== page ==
Food affordability is an important determinant of food choices, nutrition, and non-communicable diseases. Food affordability refers to food prices and people’s perceptions of worth relative to the cost; therefore, addressing the issues of food affordability needs solutions from both the supply side and demand/consumer sides. In spite of the richness in studies on increasing and improving physical access to affordable food, research investigating how to stabilize food affordability by improving spatial arrangement of food provision is rare. In 2011, China introduced affordable food stores selling agricultural products (hereinafter referred to as AFAP) that provide at least 15 food items (including vegetables, eggs, rice, and cooking oil) that are cheaper than the average market price. The motivation for the AFAP is for food prices to remain relatively stable during the period of rising prices. Using a combination of the relevant policy documents, socio-economic data, and Hungry Cities Partnership (HCP) surveys, and this presentation presents insight into the spatial arrangement of food provision to stabilize food affordability in Nanjing, China. Accordingly, it explores the spatial pattern of AFAPs and its location condition, and examines spatial differentiation of food price in different areas. Further, applying quantitative analyses, it evaluates the implications of the establishment of AFAPs to urban food affordability based on the propensity score matching model.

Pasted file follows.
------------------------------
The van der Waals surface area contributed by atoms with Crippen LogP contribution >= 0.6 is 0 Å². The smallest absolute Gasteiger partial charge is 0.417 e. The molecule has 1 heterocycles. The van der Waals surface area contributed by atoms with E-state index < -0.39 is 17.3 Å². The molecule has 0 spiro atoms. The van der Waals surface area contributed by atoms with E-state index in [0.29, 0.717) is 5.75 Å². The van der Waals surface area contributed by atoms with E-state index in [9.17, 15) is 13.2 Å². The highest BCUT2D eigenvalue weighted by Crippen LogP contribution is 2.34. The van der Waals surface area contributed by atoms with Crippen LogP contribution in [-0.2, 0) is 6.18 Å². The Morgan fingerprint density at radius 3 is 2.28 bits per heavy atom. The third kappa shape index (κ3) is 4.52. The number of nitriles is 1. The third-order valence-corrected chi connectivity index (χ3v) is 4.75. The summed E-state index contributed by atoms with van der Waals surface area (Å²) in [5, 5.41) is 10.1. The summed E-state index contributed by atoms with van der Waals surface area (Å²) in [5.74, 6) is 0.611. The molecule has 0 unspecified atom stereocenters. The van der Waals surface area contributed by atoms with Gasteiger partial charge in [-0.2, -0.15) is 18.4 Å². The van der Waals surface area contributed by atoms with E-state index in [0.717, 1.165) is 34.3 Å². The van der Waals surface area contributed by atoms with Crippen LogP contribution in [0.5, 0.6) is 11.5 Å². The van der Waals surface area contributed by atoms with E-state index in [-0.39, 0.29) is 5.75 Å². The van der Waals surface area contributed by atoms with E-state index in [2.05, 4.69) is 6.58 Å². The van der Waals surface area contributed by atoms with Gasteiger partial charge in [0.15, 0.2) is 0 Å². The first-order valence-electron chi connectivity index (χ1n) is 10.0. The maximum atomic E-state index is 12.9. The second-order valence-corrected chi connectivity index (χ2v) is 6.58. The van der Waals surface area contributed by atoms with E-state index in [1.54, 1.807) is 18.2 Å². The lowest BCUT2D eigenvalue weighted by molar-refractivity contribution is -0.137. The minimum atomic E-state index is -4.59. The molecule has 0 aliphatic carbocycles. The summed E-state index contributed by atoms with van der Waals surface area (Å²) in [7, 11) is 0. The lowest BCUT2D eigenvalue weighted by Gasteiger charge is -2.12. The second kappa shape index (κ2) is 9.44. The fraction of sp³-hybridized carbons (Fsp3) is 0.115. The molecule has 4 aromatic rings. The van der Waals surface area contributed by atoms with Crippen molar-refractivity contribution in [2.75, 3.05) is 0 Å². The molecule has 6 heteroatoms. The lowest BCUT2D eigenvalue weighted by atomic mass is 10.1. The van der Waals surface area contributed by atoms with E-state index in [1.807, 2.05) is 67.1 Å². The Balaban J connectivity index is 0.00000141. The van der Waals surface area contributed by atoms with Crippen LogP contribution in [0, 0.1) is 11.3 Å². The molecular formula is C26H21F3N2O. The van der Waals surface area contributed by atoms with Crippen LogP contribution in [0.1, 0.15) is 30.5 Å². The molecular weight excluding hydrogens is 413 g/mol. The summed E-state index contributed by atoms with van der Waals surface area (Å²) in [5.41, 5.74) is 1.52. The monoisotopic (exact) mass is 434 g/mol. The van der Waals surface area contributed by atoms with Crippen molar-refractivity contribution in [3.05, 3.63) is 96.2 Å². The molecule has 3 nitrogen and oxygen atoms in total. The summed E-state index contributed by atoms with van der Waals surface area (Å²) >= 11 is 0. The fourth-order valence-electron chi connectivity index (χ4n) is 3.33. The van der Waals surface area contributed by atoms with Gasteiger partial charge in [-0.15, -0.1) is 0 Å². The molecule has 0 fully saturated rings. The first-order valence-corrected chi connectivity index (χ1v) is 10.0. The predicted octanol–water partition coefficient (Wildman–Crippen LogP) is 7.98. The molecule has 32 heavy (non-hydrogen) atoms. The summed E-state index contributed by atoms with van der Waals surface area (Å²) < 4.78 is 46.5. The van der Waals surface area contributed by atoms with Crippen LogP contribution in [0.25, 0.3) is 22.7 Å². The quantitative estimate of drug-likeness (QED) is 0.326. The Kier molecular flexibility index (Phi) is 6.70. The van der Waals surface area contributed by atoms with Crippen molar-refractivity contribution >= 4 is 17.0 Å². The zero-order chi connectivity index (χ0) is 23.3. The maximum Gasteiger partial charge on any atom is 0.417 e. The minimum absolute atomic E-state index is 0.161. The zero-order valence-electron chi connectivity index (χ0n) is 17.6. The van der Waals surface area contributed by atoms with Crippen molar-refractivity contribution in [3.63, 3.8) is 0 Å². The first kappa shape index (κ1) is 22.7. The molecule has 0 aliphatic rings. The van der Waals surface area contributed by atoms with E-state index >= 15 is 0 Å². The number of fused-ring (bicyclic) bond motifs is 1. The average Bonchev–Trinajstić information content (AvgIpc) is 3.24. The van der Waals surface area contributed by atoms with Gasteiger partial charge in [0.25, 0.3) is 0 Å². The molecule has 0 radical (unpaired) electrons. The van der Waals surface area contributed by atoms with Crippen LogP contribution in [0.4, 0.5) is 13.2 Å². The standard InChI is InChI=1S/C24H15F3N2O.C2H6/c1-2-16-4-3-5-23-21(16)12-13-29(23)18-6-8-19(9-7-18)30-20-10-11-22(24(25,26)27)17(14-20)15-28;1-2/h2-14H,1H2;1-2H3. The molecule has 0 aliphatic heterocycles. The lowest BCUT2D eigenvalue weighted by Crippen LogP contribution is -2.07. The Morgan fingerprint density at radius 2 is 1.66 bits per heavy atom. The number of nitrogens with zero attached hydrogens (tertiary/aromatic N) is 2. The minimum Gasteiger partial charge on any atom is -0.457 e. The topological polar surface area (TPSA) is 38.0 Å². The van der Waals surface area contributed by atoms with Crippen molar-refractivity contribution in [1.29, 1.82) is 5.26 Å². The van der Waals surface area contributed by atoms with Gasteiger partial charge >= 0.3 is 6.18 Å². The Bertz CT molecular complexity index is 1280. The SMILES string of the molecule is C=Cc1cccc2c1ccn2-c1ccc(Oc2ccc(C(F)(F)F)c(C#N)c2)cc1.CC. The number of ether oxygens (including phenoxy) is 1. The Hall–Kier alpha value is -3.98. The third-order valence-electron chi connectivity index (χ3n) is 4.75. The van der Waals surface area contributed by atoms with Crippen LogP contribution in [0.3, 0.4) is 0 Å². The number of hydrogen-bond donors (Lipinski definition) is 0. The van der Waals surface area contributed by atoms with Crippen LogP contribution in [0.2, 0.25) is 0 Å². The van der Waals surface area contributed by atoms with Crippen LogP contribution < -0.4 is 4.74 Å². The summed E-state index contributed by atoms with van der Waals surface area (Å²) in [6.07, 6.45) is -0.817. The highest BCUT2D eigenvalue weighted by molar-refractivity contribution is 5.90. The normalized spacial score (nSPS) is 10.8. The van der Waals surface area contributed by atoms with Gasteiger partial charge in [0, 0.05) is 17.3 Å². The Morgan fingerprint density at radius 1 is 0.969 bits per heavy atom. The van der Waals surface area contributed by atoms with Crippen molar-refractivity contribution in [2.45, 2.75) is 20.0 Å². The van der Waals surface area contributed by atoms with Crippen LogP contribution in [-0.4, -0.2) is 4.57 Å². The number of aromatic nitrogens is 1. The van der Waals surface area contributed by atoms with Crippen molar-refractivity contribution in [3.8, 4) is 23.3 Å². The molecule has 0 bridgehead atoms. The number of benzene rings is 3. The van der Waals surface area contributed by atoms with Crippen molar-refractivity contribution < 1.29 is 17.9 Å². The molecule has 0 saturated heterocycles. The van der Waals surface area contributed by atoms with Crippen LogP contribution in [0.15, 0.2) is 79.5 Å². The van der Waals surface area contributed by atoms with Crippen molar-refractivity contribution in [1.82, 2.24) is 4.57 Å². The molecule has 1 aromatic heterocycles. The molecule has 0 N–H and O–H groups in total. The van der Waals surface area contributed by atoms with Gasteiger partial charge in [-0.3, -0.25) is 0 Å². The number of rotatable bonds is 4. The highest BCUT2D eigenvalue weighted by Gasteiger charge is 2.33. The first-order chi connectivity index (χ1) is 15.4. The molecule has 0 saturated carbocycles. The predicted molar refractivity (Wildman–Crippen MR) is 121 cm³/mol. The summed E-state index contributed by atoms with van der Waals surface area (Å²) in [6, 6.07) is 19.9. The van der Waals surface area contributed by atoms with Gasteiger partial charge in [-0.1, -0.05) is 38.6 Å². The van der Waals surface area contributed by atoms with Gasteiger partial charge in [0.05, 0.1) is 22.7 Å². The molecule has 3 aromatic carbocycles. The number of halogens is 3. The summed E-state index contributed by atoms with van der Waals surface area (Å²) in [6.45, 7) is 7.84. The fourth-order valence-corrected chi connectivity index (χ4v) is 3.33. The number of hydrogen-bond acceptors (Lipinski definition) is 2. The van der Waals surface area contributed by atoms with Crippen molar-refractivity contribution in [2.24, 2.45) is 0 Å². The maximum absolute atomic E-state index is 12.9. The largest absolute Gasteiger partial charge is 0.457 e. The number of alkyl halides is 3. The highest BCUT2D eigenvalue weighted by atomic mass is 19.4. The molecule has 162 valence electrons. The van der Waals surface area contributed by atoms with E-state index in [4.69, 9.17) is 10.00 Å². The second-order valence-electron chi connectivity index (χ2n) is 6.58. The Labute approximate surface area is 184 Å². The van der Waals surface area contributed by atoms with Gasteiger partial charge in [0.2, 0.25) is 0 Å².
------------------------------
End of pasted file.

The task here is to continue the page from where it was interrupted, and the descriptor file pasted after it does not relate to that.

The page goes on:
About the speaker
Yaya Song is a Queen Elizabeth Scholar with the Hungry Cities Partnership (HCP) at Wilfrid Laurier University based at the Balsillie School of International Affairs. She is a PhD candidate in School of Geography and Ocean Science at Nanjing University in China, an HCP research partner. Yaya holds a Bachelor of Science degree in human geography and urban planning and her research interests are food security, food geography and sustainable development.